When I first started working in the non-profit world and a client asked for a new program, I searched what was available back in 1989 and came up with a nifty little program from a small Austin, TX based company. It was DOS based, locked into 5 segments but did just about everything our client required. The program was MIP Fund Accounting.
In those days, the company name, MIP (Micro Information Products) became synonymous with the product. Whether you said the letters or called it mip, everyone knew what you were talking about.
In 2001, MIP sold to Sage Software, another acquisition based company that was gobbling up accounting software companies like a voracious raptor. Best Software, State of the Art, Peachtree, DAC Easy, One Write Plus and eventually Accpac and Platinum for Windows all became part of the Sage empire.
And in their style, Sage decided that their company name trumped all so they started dropping the individual software names, MIP, AccPac, MAS90, etc. in favor of a Sage based, European numbering system. Is it my imagination or do Americans prefer names to numbers? Just look at cars, the Ford Fusion, Focus, Buick Le Sabre. Then there’s the Audi A4, BMW 328 and Saab 93. But I digress.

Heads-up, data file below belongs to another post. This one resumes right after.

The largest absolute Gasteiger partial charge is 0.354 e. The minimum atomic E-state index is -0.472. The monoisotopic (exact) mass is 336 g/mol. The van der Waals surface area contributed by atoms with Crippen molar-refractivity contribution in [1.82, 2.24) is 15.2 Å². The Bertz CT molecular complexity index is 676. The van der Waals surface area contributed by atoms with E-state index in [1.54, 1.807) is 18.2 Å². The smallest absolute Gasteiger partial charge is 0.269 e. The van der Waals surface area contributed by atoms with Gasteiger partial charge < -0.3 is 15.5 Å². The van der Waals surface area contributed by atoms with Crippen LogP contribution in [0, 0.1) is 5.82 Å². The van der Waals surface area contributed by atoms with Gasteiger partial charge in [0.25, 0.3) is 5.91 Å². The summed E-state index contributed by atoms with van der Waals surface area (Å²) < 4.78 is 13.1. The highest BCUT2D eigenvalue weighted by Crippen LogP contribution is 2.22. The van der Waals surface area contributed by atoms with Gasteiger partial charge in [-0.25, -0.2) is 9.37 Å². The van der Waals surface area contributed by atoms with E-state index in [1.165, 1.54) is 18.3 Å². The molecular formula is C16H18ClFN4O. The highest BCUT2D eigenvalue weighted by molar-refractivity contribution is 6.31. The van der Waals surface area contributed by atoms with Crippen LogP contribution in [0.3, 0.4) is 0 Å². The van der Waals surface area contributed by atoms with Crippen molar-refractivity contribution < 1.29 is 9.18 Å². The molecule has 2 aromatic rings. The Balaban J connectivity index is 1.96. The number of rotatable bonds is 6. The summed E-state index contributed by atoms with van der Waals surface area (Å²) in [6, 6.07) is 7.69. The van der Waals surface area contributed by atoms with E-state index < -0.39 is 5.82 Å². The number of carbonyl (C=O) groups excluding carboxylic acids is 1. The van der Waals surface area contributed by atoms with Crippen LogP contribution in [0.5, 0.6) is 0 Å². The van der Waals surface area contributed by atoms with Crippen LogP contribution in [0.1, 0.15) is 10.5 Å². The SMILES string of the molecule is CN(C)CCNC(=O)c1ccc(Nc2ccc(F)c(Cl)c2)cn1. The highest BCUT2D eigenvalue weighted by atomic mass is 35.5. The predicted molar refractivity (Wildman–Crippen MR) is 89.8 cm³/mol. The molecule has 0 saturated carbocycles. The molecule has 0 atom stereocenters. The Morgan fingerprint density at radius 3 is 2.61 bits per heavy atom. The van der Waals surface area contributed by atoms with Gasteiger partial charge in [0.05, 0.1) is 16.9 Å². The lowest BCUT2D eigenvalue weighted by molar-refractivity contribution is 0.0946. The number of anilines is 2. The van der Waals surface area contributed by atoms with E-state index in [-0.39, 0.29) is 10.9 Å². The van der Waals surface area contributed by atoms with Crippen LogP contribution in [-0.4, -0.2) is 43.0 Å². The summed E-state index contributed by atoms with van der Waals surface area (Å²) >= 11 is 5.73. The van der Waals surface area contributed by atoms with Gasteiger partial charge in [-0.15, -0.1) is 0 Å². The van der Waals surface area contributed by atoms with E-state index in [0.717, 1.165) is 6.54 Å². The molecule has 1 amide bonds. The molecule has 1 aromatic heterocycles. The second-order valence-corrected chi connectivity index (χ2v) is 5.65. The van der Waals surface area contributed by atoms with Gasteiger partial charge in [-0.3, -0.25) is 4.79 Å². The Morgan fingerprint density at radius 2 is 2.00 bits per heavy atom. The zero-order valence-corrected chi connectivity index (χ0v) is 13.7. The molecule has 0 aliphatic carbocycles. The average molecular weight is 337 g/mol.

The end result is we were saddled with Sage 100 Fund Accounting to denote a mid-market (100) product with a fund accounting emphasis and a mouthful to boot. But the bottom line is we all still called it MIP.
This spring, Sage decided that non-profit, along with a few other things like CRM, really weren’t their balliwick and divested of the non-profit division along with Sage CRM, and ACT! along with 4 European divisions to Accel-KKR, a private equity investment firm with a very diverse portfolio of technology companies. Four months later, Abila was revealed to the world as the new owner of this timeless piece of non-profit accounting software.
So here we are, six month post acquisition, and 25 years later, with the return of that first name in fund accounting software, MIP. And we’re so glad to have it back.